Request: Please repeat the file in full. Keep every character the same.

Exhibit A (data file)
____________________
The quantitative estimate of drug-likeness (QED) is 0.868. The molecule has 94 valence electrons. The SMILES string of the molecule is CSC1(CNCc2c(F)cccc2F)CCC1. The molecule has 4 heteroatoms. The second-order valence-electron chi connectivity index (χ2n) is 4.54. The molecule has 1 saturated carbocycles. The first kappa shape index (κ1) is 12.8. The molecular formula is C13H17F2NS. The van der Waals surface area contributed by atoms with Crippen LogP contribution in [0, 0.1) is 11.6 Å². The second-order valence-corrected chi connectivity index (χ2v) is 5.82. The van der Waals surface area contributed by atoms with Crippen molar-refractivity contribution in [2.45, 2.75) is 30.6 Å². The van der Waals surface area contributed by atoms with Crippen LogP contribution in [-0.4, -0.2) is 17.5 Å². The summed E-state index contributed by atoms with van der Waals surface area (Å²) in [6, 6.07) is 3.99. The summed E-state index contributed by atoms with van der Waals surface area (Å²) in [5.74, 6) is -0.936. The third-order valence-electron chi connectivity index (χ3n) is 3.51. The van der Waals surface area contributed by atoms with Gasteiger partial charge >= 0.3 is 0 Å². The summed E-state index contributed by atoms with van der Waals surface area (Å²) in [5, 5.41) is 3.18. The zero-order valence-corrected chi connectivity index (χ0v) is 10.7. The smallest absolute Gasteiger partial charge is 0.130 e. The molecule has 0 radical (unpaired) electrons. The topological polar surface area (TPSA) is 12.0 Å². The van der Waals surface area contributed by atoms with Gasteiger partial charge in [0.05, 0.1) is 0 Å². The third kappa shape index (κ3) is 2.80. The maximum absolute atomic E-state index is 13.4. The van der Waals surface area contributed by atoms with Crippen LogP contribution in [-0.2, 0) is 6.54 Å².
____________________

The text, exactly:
The quantitative estimate of drug-likeness (QED) is 0.868. The molecule has 94 valence electrons. The SMILES string of the molecule is CSC1(CNCc2c(F)cccc2F)CCC1. The molecule has 4 heteroatoms. The second-order valence-electron chi connectivity index (χ2n) is 4.54. The molecule has 1 saturated carbocycles. The first kappa shape index (κ1) is 12.8. The molecular formula is C13H17F2NS. The van der Waals surface area contributed by atoms with Crippen LogP contribution in [0, 0.1) is 11.6 Å². The second-order valence-corrected chi connectivity index (χ2v) is 5.82. The van der Waals surface area contributed by atoms with Crippen molar-refractivity contribution in [2.45, 2.75) is 30.6 Å². The van der Waals surface area contributed by atoms with Crippen LogP contribution in [-0.4, -0.2) is 17.5 Å². The summed E-state index contributed by atoms with van der Waals surface area (Å²) in [6, 6.07) is 3.99. The summed E-state index contributed by atoms with van der Waals surface area (Å²) in [5.74, 6) is -0.936. The third-order valence-electron chi connectivity index (χ3n) is 3.51. The van der Waals surface area contributed by atoms with Gasteiger partial charge >= 0.3 is 0 Å². The summed E-state index contributed by atoms with van der Waals surface area (Å²) in [5, 5.41) is 3.18. The zero-order valence-corrected chi connectivity index (χ0v) is 10.7. The smallest absolute Gasteiger partial charge is 0.130 e. The molecule has 0 radical (unpaired) electrons. The topological polar surface area (TPSA) is 12.0 Å². The van der Waals surface area contributed by atoms with Gasteiger partial charge in [0.05, 0.1) is 0 Å². The third kappa shape index (κ3) is 2.80. The maximum absolute atomic E-state index is 13.4. The van der Waals surface area contributed by atoms with Crippen LogP contribution in [-0.2, 0) is 6.54 Å².